If you’ve ever worked your tail off all day, taken the pictures, then finally listed your camper on Facebook or some other site only to get crickets, then these quick fixes are for you!
This article is a mixture of both cheap fixes (most under $10) and simple picture taking tips that will make your listing look better for both selling and renting your camper. As of May 2021, the RV market is absolutely wild – the mix of low parts supply and a boom in camping interest has created a shortage of campers!
We posted our camper at 9 PM on Facebook Marketplace – within 24 hours we had 8 parties interested and ended up selling it for way more than we thought! These are all pictures I took with just my phone – you don’t need professional pictures, just well-thought-out ones!
Something helpful to know is that we did originally list this one other time (for less, and with different pictures) and it never sold! We learned a few ways we could have done it better, so enjoy!
I want to mention that this guide is for selling or renting to actual people, not a dealer! =)
Do the obvious cleaning – mess will distract from how beautiful your camper is!
This usually goes without saying, but after looking at other listings, it seems some people just pull there most recent photo. This might work, and you might still get offers, but if you show how clean and well kept your camper is then potential buyers will assume your camper is worth the amount of money that you’re asking.
Seeing stuff all over the counters, beds unmade, obvious stains all make it seem less valuable. Taking the extra time to pick up can totally increase the perceived worth of your camper!
I LOVE blasting my music and deep cleaning our camper – here are the dirtiest spots people ALWAYS seem to miss in a camper and a checklist so you can plan how much time you need! I even made a special list and article dedicated JUST to deep cleaning and tidying up camper bathrooms for resale/rental!
Always remember to use 0.5 zoom if you have an iPhone to make the camper feel bigger! It’s hard for phones to really capture the insides of campers, and this feature really helps the interior seem more spacious and professional too!
Make any brights, brighter (including walls, sinks, faucets etc)
Take the time to wipe off smudges, scrub where needed, and touch up paint if possible! Cleanliness is so big for potentional buyers – seeing gross fingerprints, stains and stuck on food in the sinks is definitely going to turn people off.
The less work you leave for the buyer to do before it’s camp ready, the more valuable it will seem! And no one likes to clean up someone else’s mess anyways =P
I used a simple spray for the walls and a Mr Clean Magic Erased for almost everything else!
Here are some typically white spots in campers and RVs to make sure to clean up before taking pics or renting/selling
- Sinks and Faucets (remove and clean the sink strainer!)
- Refrigerator (don’t forget the shelving and inside the freezer)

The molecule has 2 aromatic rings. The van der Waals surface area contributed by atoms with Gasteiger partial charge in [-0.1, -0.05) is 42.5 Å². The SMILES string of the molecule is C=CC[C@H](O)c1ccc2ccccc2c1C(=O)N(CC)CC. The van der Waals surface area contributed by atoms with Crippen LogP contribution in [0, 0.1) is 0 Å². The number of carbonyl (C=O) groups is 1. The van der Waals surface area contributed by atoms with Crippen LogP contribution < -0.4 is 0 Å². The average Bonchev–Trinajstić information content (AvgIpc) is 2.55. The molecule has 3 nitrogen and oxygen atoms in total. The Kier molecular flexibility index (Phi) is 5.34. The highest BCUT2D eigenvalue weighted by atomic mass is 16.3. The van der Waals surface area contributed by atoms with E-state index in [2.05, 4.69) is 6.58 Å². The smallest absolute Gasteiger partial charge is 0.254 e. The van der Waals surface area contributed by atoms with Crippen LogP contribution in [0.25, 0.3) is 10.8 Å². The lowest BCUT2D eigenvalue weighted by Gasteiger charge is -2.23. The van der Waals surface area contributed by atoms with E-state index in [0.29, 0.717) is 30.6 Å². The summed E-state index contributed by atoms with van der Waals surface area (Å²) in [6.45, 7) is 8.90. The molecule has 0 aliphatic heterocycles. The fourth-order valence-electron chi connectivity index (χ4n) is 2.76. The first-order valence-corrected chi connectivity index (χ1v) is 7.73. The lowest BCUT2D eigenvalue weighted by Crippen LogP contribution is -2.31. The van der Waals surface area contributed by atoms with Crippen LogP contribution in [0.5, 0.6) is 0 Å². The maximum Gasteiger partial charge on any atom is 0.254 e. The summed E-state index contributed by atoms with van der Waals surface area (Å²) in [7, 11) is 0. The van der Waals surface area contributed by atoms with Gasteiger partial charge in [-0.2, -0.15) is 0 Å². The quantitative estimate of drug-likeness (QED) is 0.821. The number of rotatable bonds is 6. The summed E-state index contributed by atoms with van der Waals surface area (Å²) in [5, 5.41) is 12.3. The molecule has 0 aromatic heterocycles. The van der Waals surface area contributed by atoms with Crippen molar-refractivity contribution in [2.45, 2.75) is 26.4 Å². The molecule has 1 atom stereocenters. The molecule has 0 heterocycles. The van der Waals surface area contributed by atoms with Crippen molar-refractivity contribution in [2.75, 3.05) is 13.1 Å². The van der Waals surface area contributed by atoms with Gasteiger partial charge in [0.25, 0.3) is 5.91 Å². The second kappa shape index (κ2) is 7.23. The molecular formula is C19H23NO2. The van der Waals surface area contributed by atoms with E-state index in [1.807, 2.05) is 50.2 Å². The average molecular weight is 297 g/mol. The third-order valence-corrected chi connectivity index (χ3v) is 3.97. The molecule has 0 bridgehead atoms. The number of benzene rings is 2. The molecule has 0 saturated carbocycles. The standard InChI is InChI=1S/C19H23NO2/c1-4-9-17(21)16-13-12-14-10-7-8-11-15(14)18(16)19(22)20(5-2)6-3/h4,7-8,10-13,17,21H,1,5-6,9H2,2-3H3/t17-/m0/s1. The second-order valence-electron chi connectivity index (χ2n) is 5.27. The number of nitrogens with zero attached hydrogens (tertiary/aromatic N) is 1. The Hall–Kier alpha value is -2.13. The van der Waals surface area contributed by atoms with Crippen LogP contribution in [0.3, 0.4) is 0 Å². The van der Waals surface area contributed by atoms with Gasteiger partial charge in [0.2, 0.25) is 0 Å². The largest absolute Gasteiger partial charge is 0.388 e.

- Door Edges and near door knobs
- Switches, especially on ceiling lights and vent fans
Touch up the wood elements (but buy this pen instead of a whole bunch of paint/stain!)
Most campers have some type of dark wood element, and it’s no secret that it’s thin as heck and scratches SUPER easy! The scratches are understandable since it’s a used camper, but if you take the time to cover them up it REALLY helps the overall apperance!
We were able to fix 3 years with 3 kids worth of scratches with just one of these wood finish pens – we had a ton left too and can use it in our camper! It was super simple to use – you just draw over the scratches and wipe off with a rag in a couple of minutes. I did do a couple of extra coats in the bad spots (mostly around the bottom of the dining area where we stored a lot of stuff while in transit)
How to freshen up real wood camper countertops
If you made your own wood countertops or had custom ones made that are finished with wax/oil it’s good to scrub the top layer off so that you can get rid of any discoloration and add a fresh coat of oil
These aren’t super common as most camper counter tops, if they’re wood, are sealed (they’re alot easier to maintain!) but I thought I’d mention it in case you made your own like we did for this camper.
I used a mild detergent and aggressive sponge to scrub in circular motions all over the countertop. You should be able to get some gunk off – I had to keep wiping away dirty oil/water so I could continue scrubbing.
We used this oil to freshen our campers wood countertops as it is food safe, REALLY brings out the color in the wood, and has no chemical smell at all!
Keep staging decorations minimal – what you like, a buyer might not (and do NOT use personal pictures in the listing!)
When you look at a picture of your camper dinette, kids laughing and smiling, bed sheets unmade from a fun morning, you might smile – a buyer might think it’s a mess and skip over your listing!
This might not seem like a big deal, but ALOT of things are sold on dreams and what ifs – campers being one of them. People love thinking of all they could do in it. Leave things minimally decorated so it looks like a blank canvas, ready to customize!
I do recommend adding some accents if possible – a beautiful plant on the table and some complimentary colored bedding can really go far!
Simple accents we added to our camper listing pics that made it look ALOT better:
- Stick to simple colors – we put solid blue on the bed, a textured white blanket wrapped around the pillow (LOL!) and a fun, decorative pillow to top it off
- Add a plant – Plants just making things seem more like home! I added my favorite plant as it was a good splash of color and trendy in the camping decor world right now.
- Add in fun messages/decor anywhere customization is possible – If you have a corkboard, some picture holders, chalkboard, etc., make sure to erase any personal stuff you had and write something inspirational and camping-related.
- Make the beds – Most people will know that the bedding does not come with the camper, so don’t restrict yourself to only using your “camper” sheet set. Dress it up so people can imagine the possibilities!
- Keep it bright – Even if we didn’t already have our curtains removed, I think I might have done it anyways as it lets in a ton of light and makes the camper seem way more open! Plus, people just seem drawn to being able to see scenery out the window in pictures (just check out Instagram, haha!) so it makes your pictures stand out even more!
Own any mistakes/mess ups by being upfront in the listing